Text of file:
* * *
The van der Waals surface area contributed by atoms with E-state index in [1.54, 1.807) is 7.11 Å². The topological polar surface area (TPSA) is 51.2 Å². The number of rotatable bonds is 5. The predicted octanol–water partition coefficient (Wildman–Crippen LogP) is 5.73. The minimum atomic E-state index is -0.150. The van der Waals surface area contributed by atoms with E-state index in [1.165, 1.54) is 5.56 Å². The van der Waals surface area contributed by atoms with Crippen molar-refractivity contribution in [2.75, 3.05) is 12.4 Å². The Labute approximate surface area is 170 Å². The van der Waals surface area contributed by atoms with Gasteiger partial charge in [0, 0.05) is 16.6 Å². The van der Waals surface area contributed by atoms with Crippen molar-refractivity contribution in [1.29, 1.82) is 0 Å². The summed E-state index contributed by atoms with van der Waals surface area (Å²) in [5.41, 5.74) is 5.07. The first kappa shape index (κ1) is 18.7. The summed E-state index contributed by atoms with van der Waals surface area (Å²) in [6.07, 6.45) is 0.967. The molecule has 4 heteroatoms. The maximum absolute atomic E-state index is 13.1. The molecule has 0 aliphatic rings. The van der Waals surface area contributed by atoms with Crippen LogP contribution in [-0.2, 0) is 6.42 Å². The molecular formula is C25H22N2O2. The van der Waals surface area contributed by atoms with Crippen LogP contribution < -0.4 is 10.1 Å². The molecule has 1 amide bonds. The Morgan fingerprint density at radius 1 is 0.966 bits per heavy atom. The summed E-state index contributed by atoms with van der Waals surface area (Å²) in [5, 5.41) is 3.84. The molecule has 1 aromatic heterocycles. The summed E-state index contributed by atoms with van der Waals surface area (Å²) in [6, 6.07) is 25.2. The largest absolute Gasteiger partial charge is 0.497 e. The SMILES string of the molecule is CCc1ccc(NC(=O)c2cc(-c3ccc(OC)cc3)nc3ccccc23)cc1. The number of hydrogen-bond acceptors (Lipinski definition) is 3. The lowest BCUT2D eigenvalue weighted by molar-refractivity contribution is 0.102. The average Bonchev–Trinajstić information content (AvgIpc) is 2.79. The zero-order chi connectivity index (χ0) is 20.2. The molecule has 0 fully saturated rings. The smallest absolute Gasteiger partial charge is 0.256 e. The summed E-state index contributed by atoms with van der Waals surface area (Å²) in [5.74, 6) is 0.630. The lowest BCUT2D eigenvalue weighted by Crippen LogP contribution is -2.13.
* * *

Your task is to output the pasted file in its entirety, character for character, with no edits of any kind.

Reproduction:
The van der Waals surface area contributed by atoms with E-state index in [1.54, 1.807) is 7.11 Å². The topological polar surface area (TPSA) is 51.2 Å². The number of rotatable bonds is 5. The predicted octanol–water partition coefficient (Wildman–Crippen LogP) is 5.73. The minimum atomic E-state index is -0.150. The van der Waals surface area contributed by atoms with E-state index in [1.165, 1.54) is 5.56 Å². The van der Waals surface area contributed by atoms with Crippen molar-refractivity contribution in [2.75, 3.05) is 12.4 Å². The Labute approximate surface area is 170 Å². The van der Waals surface area contributed by atoms with Gasteiger partial charge in [0, 0.05) is 16.6 Å². The van der Waals surface area contributed by atoms with Crippen molar-refractivity contribution in [1.29, 1.82) is 0 Å². The summed E-state index contributed by atoms with van der Waals surface area (Å²) in [5.41, 5.74) is 5.07. The first kappa shape index (κ1) is 18.7. The summed E-state index contributed by atoms with van der Waals surface area (Å²) in [6.07, 6.45) is 0.967. The molecule has 4 heteroatoms. The maximum absolute atomic E-state index is 13.1. The molecule has 0 aliphatic rings. The van der Waals surface area contributed by atoms with Crippen LogP contribution in [-0.2, 0) is 6.42 Å². The molecular formula is C25H22N2O2. The van der Waals surface area contributed by atoms with Crippen LogP contribution < -0.4 is 10.1 Å². The molecule has 1 amide bonds. The Morgan fingerprint density at radius 1 is 0.966 bits per heavy atom. The summed E-state index contributed by atoms with van der Waals surface area (Å²) in [5, 5.41) is 3.84. The molecule has 1 aromatic heterocycles. The summed E-state index contributed by atoms with van der Waals surface area (Å²) in [6, 6.07) is 25.2. The largest absolute Gasteiger partial charge is 0.497 e. The SMILES string of the molecule is CCc1ccc(NC(=O)c2cc(-c3ccc(OC)cc3)nc3ccccc23)cc1. The number of hydrogen-bond acceptors (Lipinski definition) is 3. The lowest BCUT2D eigenvalue weighted by molar-refractivity contribution is 0.102. The average Bonchev–Trinajstić information content (AvgIpc) is 2.79. The zero-order chi connectivity index (χ0) is 20.2. The molecule has 0 fully saturated rings. The smallest absolute Gasteiger partial charge is 0.256 e. The summed E-state index contributed by atoms with van der Waals surface area (Å²) in [5.74, 6) is 0.630. The lowest BCUT2D eigenvalue weighted by Crippen LogP contribution is -2.13.